Agriculture warns of devastating impact of minimum wage
JOHANNESBURG - THE AGRICULTURAL industry has warned that the changes in the national minimum wage would cripple the sector and impact any prospects of creating further jobs.
AgriSA on Friday said that its survey showed that the earnings threshold of the new minimum wage gazetted by the Department of Labour and Employment earlier this month could be devastating.
AgriSA executive director Christo van der Rheede said the study found that the majority of farmers were opposed to the increase in the minimum wage.
Van der Rheede said 549 out of 577 participants said they would have to exceed their budget for wages this financial year due to the new minimum wage.
“They will also be halting any new job creation initiatives. Unemployment rates are already high and have increased even more due to the pandemic,” he said.
“There are many other ways to alleviate poverty than simply increasing the minimum wage.
If a higher minimum wage leads to fewer available jobs, then it is counterproductive.” AgriSA said the government needed to keep in mind that farmers had been negatively affected by droughts in some parts and worse economic conditions.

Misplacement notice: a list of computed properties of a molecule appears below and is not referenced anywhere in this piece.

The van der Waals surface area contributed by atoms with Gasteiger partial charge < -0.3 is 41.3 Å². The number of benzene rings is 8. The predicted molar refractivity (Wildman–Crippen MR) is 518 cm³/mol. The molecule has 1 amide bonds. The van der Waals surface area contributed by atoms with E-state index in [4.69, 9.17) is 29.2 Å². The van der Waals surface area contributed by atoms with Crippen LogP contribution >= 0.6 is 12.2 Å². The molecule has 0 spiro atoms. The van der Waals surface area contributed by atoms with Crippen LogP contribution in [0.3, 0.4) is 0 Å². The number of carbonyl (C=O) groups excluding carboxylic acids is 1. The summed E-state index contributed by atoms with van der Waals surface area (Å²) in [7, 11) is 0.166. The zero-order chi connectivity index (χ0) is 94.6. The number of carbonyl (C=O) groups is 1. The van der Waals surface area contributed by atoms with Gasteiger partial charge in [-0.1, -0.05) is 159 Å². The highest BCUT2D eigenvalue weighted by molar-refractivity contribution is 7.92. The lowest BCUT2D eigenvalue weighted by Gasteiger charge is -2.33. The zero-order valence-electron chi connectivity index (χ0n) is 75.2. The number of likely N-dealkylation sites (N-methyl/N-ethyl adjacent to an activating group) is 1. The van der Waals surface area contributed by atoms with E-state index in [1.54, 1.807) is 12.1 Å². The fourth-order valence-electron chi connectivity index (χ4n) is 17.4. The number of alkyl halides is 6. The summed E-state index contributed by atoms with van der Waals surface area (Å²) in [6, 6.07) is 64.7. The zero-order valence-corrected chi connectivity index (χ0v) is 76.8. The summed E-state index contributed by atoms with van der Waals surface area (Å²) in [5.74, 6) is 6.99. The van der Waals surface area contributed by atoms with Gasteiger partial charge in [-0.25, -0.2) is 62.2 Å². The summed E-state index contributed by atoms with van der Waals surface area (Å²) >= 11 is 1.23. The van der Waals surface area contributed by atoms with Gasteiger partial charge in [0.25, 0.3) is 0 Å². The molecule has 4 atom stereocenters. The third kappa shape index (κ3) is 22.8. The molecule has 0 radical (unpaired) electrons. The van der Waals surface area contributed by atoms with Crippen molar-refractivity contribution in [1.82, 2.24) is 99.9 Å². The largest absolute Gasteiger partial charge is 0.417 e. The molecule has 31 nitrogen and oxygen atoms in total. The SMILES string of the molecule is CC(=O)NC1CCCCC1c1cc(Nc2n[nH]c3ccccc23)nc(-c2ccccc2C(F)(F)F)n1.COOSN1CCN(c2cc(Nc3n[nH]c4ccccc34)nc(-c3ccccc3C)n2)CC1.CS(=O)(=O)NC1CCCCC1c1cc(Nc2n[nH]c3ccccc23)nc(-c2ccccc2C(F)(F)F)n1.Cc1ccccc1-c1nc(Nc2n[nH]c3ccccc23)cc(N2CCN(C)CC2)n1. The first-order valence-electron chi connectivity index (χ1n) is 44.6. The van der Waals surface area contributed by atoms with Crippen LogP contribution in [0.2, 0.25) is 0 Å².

Earlier this month, Minister of Employment and Labour Thulas Nxesi increased the National Minimum Wage from R20.76 to R21.69 for 2021 from March 1.
Following a transitional phase, the sector has been aligned with the national minimum wage rate of R21.69 an hour.
The agricultural sector first expressed shock when the national minimum wage for farmworkers was gazetted, saying its inputs were ignored.
Commercial farmers union
TLU SA said the department had pushed through the increase of 16 percent despite inputs questioning the proposal’s sustainability and its implications.
TLU SA president Henry Geldenhuys said farmers agreed that the changes in the minimum wage would mostly affect unschooled workers and lead to them falling into unemployment.
“We received feedback from a wide range of farmers and other role-players in the value chain which indicates that they will be forced to make amendments to accommodate these changes,” Geldenhuys said.
“Most of them have decided to close all labour- intensive divisions like growing vegetables to switch to more mechanised food production.”
Geldenhuys said the industry would declare a dispute with Nxesi and ask him to put the minimum wage on ice pending negotiations.
Head of policy research at the Institute of Race Relations
Dr Anthea Jeffery said the mandatory and double-digit increases in the minimum wage were sure to worsen job losses.